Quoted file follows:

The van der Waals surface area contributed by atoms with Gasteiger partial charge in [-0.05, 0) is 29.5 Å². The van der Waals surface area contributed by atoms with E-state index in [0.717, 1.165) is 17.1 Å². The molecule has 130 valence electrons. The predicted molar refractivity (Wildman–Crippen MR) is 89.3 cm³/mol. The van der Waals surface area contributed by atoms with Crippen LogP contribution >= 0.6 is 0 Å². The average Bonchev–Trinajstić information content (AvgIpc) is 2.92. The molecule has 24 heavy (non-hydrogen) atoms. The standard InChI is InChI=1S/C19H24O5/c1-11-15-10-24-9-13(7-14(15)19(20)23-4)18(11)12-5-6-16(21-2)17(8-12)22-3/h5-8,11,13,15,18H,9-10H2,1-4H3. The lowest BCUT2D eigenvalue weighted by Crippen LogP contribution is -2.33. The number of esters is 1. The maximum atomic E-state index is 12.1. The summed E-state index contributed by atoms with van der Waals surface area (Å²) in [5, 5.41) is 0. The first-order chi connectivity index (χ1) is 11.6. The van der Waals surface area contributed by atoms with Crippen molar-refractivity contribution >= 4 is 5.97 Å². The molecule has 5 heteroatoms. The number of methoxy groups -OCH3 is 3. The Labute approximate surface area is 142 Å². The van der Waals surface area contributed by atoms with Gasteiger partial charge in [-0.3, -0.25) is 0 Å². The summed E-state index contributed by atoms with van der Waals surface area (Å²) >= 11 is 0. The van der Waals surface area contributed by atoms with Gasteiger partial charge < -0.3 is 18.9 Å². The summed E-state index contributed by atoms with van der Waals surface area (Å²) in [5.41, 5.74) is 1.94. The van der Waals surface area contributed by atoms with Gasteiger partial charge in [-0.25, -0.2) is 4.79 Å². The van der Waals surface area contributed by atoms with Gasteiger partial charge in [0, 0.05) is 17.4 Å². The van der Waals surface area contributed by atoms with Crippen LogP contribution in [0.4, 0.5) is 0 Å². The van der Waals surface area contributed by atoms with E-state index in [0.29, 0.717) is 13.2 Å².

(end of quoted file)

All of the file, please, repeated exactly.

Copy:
The van der Waals surface area contributed by atoms with Gasteiger partial charge in [-0.05, 0) is 29.5 Å². The van der Waals surface area contributed by atoms with E-state index in [0.717, 1.165) is 17.1 Å². The molecule has 130 valence electrons. The predicted molar refractivity (Wildman–Crippen MR) is 89.3 cm³/mol. The van der Waals surface area contributed by atoms with Crippen LogP contribution >= 0.6 is 0 Å². The average Bonchev–Trinajstić information content (AvgIpc) is 2.92. The molecule has 24 heavy (non-hydrogen) atoms. The standard InChI is InChI=1S/C19H24O5/c1-11-15-10-24-9-13(7-14(15)19(20)23-4)18(11)12-5-6-16(21-2)17(8-12)22-3/h5-8,11,13,15,18H,9-10H2,1-4H3. The lowest BCUT2D eigenvalue weighted by Crippen LogP contribution is -2.33. The number of esters is 1. The maximum atomic E-state index is 12.1. The summed E-state index contributed by atoms with van der Waals surface area (Å²) in [5, 5.41) is 0. The first-order chi connectivity index (χ1) is 11.6. The van der Waals surface area contributed by atoms with Crippen molar-refractivity contribution >= 4 is 5.97 Å². The molecule has 5 heteroatoms. The number of methoxy groups -OCH3 is 3. The Labute approximate surface area is 142 Å². The van der Waals surface area contributed by atoms with Gasteiger partial charge in [-0.3, -0.25) is 0 Å². The summed E-state index contributed by atoms with van der Waals surface area (Å²) >= 11 is 0. The van der Waals surface area contributed by atoms with Gasteiger partial charge < -0.3 is 18.9 Å². The summed E-state index contributed by atoms with van der Waals surface area (Å²) in [5.41, 5.74) is 1.94. The van der Waals surface area contributed by atoms with Gasteiger partial charge in [-0.25, -0.2) is 4.79 Å². The van der Waals surface area contributed by atoms with Gasteiger partial charge in [0, 0.05) is 17.4 Å². The van der Waals surface area contributed by atoms with Crippen LogP contribution in [0.4, 0.5) is 0 Å². The van der Waals surface area contributed by atoms with E-state index in [0.29, 0.717) is 13.2 Å².